Conergy develops Aussie first grid-connected solar and storage plant

Conergy is developing Australia’s first solar and battery storage plant connected to a major electricity grid in the small town of Lakeland in far north Queensland.

Construction of the $42 million Lakeland Solar and Storage Project will begin next month and consist of a 13MWp/10.8MWac solar power PV ground-mounted array (featuring 41,440 solar panels), with a 1.4MW/5.3MWh Conergy ‘CHESS’ storage solution that, combined, will create a consistent power supply.

It will be constructed on approximately 60ha of land and connected to Ergon Energy’s network, generating and storing enough renewable energy to power more than 3000 local homes.

“This is an exciting opportunity to combine the latest developments in solar technology with utility-scale battery storage to feed consistent, quality power into the existing electricity grid,” Conergy managing director David McCallum said.

Lakeland is connected to the “fringe” of Ergon Energy’s network, with locations away from the central energy generation stations suffering unreliability or maintenance issues.

“We want to demonstrate how this technology can provide an effective and consistent supply to the grid or operate in islanding mode, particularly in fringe-of-grid locations, paving the way for this integrated model to be used more widely around the world,” McCallum said.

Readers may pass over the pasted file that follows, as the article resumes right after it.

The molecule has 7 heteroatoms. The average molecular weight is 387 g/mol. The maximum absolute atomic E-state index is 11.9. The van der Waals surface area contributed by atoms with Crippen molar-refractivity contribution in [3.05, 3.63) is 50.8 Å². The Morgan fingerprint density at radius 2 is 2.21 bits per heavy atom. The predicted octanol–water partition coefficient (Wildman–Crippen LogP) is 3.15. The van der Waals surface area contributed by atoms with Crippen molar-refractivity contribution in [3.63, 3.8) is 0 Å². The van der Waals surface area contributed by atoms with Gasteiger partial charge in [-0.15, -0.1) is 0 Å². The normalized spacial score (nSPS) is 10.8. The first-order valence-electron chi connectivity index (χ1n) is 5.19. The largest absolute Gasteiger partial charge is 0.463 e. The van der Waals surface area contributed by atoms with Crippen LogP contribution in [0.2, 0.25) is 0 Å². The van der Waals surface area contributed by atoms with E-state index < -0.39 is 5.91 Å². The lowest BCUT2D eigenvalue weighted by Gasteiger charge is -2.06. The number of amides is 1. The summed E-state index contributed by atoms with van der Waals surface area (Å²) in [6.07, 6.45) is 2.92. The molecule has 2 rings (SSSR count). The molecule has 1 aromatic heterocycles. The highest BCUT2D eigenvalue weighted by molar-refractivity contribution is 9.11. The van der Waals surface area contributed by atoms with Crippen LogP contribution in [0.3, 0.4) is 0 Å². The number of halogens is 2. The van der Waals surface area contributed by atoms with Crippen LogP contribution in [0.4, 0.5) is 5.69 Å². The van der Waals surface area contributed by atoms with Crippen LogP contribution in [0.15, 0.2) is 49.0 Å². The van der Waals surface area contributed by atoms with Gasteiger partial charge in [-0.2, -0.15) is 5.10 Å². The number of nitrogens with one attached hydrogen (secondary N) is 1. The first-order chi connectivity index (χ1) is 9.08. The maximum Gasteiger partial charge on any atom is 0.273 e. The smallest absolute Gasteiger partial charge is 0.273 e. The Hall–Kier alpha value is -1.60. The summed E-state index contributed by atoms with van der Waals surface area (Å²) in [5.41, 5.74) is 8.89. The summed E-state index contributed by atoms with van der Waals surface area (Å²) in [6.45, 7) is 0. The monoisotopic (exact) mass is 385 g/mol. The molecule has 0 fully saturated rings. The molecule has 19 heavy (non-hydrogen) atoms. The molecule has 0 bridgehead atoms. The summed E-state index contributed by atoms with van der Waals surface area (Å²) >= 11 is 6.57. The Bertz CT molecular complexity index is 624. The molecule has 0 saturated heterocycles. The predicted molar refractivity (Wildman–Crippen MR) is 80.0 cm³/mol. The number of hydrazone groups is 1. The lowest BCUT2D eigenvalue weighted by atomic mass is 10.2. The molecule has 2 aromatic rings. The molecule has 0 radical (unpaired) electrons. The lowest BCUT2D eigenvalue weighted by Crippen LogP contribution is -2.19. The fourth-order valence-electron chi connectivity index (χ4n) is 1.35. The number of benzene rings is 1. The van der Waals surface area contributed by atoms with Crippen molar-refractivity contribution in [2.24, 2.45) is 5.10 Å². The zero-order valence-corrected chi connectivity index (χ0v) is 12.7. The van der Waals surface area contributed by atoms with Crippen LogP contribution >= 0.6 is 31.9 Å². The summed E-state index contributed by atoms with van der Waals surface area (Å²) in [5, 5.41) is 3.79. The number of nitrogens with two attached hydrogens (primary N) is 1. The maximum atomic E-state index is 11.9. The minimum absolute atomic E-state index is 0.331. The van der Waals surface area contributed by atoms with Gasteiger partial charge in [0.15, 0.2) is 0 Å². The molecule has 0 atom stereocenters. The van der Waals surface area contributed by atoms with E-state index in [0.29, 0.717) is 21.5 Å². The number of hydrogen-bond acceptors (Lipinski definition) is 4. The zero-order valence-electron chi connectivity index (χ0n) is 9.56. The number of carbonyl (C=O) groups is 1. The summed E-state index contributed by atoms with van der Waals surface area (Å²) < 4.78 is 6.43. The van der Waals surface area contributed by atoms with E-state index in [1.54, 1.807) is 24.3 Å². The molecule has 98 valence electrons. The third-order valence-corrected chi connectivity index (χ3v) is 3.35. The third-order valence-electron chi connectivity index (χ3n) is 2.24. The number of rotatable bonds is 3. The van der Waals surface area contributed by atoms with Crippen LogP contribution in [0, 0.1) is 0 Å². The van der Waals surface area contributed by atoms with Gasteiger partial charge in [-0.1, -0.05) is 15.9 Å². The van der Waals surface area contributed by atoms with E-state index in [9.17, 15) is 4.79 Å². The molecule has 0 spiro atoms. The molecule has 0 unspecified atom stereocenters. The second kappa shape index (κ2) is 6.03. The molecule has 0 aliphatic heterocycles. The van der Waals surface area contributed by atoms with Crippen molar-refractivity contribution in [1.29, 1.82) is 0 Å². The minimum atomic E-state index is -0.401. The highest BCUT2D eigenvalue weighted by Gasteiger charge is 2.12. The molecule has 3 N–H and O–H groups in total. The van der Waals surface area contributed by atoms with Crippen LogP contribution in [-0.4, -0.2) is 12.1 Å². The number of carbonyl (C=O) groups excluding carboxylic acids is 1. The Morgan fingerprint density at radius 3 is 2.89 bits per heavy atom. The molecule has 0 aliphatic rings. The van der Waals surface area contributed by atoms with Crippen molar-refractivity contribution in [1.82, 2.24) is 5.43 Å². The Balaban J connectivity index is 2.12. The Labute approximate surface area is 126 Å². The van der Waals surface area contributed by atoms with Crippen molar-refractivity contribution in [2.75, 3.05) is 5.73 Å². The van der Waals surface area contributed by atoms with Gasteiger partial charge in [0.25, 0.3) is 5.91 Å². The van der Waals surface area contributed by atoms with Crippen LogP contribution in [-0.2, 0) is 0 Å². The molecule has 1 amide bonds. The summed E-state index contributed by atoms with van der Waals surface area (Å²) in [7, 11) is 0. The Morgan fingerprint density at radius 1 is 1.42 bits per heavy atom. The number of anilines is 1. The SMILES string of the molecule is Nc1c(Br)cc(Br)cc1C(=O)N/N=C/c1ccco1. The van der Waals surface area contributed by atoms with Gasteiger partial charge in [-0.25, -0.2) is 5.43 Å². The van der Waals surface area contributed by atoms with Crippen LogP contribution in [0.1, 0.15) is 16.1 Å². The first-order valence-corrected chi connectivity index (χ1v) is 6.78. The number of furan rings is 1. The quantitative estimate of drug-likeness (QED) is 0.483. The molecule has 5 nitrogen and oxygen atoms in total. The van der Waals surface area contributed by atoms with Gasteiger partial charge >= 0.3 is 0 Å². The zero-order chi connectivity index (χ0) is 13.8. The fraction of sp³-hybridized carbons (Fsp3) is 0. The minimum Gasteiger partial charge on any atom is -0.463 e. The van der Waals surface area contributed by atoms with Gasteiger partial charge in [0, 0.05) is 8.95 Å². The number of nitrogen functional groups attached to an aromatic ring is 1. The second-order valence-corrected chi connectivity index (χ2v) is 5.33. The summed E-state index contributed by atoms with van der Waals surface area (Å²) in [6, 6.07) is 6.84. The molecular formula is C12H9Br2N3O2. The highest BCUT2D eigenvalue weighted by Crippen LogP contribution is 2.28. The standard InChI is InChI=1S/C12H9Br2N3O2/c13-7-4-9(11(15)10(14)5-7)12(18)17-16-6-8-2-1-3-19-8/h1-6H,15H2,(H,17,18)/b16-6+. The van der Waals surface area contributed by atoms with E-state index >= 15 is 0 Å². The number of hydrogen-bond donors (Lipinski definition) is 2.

He added that a Knowledge Sharing Program (KSP) between Conergy, ARENA, BHP Billiton, Ergon Energy, and Origin Energy has been created to test and demonstrate how the technology performs; hoping to use it more widely in the future.

“This could limit and decrease future demand on traditional generation and transmission infrastructure, thereby reducing the need of expensive network upgrades– particularly in regional communities,” he said.

As more than 35 per cent of greenhouse gas emissions from BHP’s operations come from generating electricity, with the project established to explore technologies to help shift the company into a lower emissions business.

BHP senior manager environment, Dr Graham Winkelman, said, “Beyond contributing to global greenhouse gas emissions reductions, solar and storage projects may also assist BHP Billiton in the future to reduce its own operating emissions while helping to support energy reliability at some of our more remote operations.”

The project is expected to be completed by April next year.

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